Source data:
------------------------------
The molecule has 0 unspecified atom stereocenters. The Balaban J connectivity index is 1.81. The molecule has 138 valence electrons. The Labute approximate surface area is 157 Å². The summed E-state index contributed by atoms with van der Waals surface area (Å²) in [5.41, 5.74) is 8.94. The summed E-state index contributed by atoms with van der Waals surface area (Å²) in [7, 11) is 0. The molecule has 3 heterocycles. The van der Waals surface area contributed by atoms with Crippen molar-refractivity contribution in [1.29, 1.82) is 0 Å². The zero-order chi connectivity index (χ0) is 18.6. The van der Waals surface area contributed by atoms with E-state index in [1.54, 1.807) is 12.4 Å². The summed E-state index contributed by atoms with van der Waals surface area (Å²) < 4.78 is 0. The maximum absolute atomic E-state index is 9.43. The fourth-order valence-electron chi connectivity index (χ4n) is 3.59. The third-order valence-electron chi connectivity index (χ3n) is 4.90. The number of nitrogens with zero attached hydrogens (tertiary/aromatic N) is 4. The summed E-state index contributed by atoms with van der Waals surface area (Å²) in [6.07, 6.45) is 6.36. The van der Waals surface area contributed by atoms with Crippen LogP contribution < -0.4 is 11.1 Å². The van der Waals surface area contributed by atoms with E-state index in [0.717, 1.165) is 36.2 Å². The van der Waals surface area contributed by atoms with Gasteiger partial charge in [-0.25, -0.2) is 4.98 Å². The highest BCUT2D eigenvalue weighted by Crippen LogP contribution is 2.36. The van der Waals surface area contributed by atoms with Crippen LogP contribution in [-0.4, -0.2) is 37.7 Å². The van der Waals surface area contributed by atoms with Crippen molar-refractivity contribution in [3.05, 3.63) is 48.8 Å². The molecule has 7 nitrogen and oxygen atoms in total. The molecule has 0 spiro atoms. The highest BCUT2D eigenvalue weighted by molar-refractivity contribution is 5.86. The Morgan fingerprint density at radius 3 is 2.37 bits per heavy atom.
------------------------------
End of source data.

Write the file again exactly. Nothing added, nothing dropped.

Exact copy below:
The molecule has 0 unspecified atom stereocenters. The Balaban J connectivity index is 1.81. The molecule has 138 valence electrons. The Labute approximate surface area is 157 Å². The summed E-state index contributed by atoms with van der Waals surface area (Å²) in [5.41, 5.74) is 8.94. The summed E-state index contributed by atoms with van der Waals surface area (Å²) in [7, 11) is 0. The molecule has 3 heterocycles. The van der Waals surface area contributed by atoms with Crippen molar-refractivity contribution in [1.29, 1.82) is 0 Å². The zero-order chi connectivity index (χ0) is 18.6. The van der Waals surface area contributed by atoms with E-state index in [1.54, 1.807) is 12.4 Å². The summed E-state index contributed by atoms with van der Waals surface area (Å²) < 4.78 is 0. The maximum absolute atomic E-state index is 9.43. The fourth-order valence-electron chi connectivity index (χ4n) is 3.59. The third-order valence-electron chi connectivity index (χ3n) is 4.90. The number of nitrogens with zero attached hydrogens (tertiary/aromatic N) is 4. The summed E-state index contributed by atoms with van der Waals surface area (Å²) in [6.07, 6.45) is 6.36. The van der Waals surface area contributed by atoms with Crippen LogP contribution < -0.4 is 11.1 Å². The van der Waals surface area contributed by atoms with E-state index in [0.717, 1.165) is 36.2 Å². The van der Waals surface area contributed by atoms with Gasteiger partial charge in [-0.25, -0.2) is 4.98 Å². The highest BCUT2D eigenvalue weighted by Crippen LogP contribution is 2.36. The van der Waals surface area contributed by atoms with Crippen LogP contribution in [-0.4, -0.2) is 37.7 Å². The van der Waals surface area contributed by atoms with Crippen molar-refractivity contribution in [3.05, 3.63) is 48.8 Å². The molecule has 7 nitrogen and oxygen atoms in total. The molecule has 0 spiro atoms. The highest BCUT2D eigenvalue weighted by molar-refractivity contribution is 5.86. The Morgan fingerprint density at radius 3 is 2.37 bits per heavy atom.